Losing Sleep Makes You Hungry, Study Says

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Losing out on too much sleep can cause the munchies, according to a new study from the University of Chicago Medicine.

Sleep-deprived people experience higher levels of a chemical that enhances the pleasurability of eating - particularly of foods that are sweet, salty or high in fat, researchers found.

Even when participants had eaten 90 percent of their daily calories two hours before, they couldn't resist "highly palatable, rewarding snacks" when faced with the opportunity to indulge.

"We found that sleep restriction boosts a signal that may increase the hedonic aspect of food intake, the pleasure and satisfaction gained from eating," said Dr. Erin Hanlon, study contributor. "Sleep restriction seems to augment the endocannabinoid system, the same system targeted by the active ingredient of marijuana, to enhance the desire for food intake."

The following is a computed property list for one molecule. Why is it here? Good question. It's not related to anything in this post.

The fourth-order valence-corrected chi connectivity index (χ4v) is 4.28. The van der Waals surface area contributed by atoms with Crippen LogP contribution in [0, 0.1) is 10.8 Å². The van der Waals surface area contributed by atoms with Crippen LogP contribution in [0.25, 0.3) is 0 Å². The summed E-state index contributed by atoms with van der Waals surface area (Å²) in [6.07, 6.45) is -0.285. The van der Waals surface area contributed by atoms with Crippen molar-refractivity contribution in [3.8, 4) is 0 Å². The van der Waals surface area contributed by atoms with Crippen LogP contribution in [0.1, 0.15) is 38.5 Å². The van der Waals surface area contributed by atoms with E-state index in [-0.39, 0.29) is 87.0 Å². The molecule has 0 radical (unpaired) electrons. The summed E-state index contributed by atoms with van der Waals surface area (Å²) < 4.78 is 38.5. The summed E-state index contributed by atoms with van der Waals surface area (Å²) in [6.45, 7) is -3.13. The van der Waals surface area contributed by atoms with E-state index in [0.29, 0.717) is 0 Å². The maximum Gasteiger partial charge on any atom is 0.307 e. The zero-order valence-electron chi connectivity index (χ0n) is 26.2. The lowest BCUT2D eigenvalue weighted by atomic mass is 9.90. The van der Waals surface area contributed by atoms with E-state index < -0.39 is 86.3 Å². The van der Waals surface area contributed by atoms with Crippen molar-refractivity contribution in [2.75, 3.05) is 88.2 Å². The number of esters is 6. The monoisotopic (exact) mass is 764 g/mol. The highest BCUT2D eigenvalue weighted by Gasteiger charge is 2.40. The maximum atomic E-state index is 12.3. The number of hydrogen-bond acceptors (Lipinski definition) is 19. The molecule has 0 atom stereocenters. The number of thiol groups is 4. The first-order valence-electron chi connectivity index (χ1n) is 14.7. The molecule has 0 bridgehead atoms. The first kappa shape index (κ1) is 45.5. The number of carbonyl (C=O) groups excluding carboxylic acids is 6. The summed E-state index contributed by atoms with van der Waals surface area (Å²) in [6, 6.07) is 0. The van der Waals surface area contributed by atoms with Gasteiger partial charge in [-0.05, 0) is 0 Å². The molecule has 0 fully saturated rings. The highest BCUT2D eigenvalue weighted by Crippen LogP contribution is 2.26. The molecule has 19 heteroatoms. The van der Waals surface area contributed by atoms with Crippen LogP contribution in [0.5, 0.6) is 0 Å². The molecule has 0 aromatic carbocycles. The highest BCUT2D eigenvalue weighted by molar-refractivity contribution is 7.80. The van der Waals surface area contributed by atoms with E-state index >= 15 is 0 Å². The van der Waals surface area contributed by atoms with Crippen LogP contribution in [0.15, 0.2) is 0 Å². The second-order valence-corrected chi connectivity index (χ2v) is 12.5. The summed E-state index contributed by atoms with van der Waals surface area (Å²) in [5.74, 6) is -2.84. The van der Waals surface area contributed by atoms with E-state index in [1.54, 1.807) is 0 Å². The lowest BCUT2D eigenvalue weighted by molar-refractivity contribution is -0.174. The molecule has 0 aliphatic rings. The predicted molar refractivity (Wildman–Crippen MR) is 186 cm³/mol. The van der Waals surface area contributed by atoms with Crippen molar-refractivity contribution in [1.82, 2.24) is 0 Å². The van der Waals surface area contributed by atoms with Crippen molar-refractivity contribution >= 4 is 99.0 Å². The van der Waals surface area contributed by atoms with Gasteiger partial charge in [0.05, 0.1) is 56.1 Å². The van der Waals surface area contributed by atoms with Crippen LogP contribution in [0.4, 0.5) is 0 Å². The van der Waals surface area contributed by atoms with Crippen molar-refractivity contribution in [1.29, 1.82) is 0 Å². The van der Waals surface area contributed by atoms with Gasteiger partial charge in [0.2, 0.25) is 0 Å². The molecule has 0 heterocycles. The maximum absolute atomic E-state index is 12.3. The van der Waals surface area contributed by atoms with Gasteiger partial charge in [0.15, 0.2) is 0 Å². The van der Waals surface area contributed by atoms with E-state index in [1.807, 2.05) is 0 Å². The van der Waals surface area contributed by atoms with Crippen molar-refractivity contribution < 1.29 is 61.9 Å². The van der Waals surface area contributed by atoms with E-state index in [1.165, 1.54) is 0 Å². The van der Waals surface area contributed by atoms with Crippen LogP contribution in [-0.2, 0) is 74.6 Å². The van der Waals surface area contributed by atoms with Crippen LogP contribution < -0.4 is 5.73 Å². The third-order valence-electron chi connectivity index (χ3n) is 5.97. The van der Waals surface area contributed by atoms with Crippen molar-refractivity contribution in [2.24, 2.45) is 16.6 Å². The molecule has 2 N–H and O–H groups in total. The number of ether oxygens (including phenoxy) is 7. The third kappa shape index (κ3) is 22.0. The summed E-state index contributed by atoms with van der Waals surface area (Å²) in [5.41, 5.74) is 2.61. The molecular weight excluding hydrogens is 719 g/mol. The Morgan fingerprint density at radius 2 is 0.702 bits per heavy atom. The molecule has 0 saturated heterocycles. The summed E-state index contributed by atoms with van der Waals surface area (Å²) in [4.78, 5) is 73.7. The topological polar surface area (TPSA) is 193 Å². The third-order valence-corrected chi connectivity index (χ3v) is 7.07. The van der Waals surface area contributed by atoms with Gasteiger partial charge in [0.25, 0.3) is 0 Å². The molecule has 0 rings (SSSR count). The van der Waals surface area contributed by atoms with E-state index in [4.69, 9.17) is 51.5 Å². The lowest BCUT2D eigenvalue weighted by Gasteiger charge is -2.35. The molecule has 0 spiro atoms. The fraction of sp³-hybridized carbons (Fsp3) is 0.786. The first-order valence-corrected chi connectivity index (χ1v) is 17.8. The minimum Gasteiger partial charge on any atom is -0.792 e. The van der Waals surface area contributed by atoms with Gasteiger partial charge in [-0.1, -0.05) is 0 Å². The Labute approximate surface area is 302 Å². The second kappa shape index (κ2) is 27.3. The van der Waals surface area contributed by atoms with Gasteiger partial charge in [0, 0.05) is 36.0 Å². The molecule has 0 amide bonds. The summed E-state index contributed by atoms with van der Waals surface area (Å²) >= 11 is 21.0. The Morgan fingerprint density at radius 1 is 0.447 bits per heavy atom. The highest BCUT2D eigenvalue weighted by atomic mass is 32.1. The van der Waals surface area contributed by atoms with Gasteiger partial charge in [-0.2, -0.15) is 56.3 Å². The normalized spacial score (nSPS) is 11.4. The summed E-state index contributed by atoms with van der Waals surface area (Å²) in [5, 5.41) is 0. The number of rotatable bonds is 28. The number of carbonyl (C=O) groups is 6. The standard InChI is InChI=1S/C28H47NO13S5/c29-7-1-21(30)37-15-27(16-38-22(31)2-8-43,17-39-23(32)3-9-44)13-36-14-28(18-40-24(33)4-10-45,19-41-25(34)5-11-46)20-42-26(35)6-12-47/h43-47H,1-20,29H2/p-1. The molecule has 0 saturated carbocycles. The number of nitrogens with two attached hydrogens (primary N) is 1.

Sleep and weight gain

While staying awake extra hours can burn more calories, researchers found that participants more than made up for the caloric loss by eating extra after a sleep-deprived night. They also chose foods that had 50 percent more calories and twice as much fat than foods they chose after a longer night's sleep.

A 2013 Gallup poll revealed that most U.S. adults sleep an average of 6.8 hours per night, while 46 percent sleep six hours or less.

"If you have a Snickers bar, and you've had enough sleep, you can control your natural response," Hanlon said. "But if you're sleep deprived, your hedonic drive for certain foods gets stronger, and your ability to resist them may be impaired. So you are more likely to eat it. Do that again and again, and you pack on the pounds."

Source: The University of Chicago Medicine
Image courtesy of photostock/FreeDigitalPhotos.net

 
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